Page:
The marsh thistle (Cirsium palustre) is another of the common members of the thistle genus found in Dorset. It mainly grows, as its common name implies, in marshes, damp meadows and grassland, by rivers and ponds, in damp woodland; indeed anywhere the soil is damp (for some of the time at least). It can be quite widespread and can even form quite dense patches in suitable habitat.
This plant has a tall central stem (which is very prickly) from which other stems occasionally shoot out to the sides and at the end of each stem you get a tight cluster of small dark purple flowers, just a few in flower at any one time. The leaves are thin and pointed with sharp spines on the edges. It is not a particularly attractive plant perhaps but it can certainly be impressive and I have seen them growing to nearly eight feet tall.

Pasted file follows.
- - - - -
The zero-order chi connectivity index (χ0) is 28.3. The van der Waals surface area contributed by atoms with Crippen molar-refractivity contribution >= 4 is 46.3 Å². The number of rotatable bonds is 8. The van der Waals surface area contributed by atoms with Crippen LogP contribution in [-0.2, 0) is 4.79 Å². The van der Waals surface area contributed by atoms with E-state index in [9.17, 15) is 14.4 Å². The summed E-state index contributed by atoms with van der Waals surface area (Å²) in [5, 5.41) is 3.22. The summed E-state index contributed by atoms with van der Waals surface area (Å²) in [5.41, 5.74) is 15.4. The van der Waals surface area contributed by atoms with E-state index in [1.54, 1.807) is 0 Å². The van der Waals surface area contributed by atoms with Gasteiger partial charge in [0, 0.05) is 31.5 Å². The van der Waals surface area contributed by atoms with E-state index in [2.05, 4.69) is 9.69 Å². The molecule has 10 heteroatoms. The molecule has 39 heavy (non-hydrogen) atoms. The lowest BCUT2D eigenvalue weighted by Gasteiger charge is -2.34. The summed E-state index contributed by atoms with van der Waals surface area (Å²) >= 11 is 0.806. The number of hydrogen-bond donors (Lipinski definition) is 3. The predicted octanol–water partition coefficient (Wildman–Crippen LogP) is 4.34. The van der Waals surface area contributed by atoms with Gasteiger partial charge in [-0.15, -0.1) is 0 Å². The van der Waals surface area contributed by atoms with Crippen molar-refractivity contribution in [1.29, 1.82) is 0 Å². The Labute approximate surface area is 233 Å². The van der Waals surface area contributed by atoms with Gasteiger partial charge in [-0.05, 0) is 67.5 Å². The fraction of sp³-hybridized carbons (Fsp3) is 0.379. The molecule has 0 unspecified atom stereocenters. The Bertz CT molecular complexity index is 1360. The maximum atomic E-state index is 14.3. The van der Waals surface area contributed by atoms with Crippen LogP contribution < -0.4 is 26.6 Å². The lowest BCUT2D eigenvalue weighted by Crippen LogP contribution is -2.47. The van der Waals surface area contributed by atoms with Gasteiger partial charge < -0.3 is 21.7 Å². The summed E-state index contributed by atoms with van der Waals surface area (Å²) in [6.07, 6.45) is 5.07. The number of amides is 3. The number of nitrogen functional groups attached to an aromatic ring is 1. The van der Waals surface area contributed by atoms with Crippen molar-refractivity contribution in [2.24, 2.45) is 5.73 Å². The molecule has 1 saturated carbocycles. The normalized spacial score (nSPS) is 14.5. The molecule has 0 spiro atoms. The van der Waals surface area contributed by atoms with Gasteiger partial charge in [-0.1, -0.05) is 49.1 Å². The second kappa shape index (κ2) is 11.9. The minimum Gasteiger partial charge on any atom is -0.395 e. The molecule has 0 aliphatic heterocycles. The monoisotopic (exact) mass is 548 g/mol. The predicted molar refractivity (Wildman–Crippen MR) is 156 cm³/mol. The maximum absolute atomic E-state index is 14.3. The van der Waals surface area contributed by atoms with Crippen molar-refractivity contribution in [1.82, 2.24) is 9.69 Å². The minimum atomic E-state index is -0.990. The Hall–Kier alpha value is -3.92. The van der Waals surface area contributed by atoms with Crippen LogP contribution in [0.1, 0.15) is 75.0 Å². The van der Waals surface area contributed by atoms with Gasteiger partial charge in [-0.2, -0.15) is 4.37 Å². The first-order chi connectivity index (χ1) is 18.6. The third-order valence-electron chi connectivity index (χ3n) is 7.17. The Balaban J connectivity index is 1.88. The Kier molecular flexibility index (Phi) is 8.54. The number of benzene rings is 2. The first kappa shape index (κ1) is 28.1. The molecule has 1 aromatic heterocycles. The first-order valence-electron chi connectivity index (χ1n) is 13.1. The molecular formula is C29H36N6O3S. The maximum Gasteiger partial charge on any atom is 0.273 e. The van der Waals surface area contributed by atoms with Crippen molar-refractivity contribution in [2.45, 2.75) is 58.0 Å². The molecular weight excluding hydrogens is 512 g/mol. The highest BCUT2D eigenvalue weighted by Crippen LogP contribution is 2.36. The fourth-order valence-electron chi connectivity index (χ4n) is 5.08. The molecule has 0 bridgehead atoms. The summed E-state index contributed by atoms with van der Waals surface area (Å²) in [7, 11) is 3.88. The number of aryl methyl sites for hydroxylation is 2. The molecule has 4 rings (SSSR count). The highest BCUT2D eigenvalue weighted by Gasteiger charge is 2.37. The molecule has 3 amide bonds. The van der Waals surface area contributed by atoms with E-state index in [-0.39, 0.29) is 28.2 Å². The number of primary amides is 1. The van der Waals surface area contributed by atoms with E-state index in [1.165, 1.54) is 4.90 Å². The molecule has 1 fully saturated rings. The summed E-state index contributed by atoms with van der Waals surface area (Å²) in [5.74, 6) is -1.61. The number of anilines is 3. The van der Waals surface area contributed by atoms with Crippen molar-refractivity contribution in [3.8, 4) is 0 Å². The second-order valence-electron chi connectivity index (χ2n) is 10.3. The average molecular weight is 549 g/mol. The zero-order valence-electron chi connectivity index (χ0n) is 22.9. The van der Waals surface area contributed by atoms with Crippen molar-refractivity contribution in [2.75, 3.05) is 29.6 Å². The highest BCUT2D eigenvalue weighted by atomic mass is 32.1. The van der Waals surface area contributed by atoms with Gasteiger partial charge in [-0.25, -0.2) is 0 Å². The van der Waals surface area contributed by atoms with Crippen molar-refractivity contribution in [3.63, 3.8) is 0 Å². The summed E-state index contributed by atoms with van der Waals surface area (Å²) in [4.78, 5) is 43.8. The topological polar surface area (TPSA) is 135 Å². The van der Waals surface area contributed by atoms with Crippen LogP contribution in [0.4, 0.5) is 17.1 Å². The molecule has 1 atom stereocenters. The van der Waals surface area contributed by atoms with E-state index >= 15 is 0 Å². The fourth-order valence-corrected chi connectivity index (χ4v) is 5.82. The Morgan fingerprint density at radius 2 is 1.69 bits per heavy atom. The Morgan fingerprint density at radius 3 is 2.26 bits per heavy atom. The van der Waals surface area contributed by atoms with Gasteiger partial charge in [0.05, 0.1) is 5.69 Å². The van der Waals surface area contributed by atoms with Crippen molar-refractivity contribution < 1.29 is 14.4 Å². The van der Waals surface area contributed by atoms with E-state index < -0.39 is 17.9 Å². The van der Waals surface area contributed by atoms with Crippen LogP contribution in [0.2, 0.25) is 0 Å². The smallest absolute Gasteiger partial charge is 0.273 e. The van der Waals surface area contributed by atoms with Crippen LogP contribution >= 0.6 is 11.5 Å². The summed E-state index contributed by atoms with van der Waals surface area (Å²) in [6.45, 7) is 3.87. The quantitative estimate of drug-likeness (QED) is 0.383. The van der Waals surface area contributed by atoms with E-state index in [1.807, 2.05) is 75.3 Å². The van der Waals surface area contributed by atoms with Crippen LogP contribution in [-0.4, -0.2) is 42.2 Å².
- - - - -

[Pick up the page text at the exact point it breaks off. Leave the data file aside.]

It flowers from July to September and is really quite distinctive once you recognise its main features.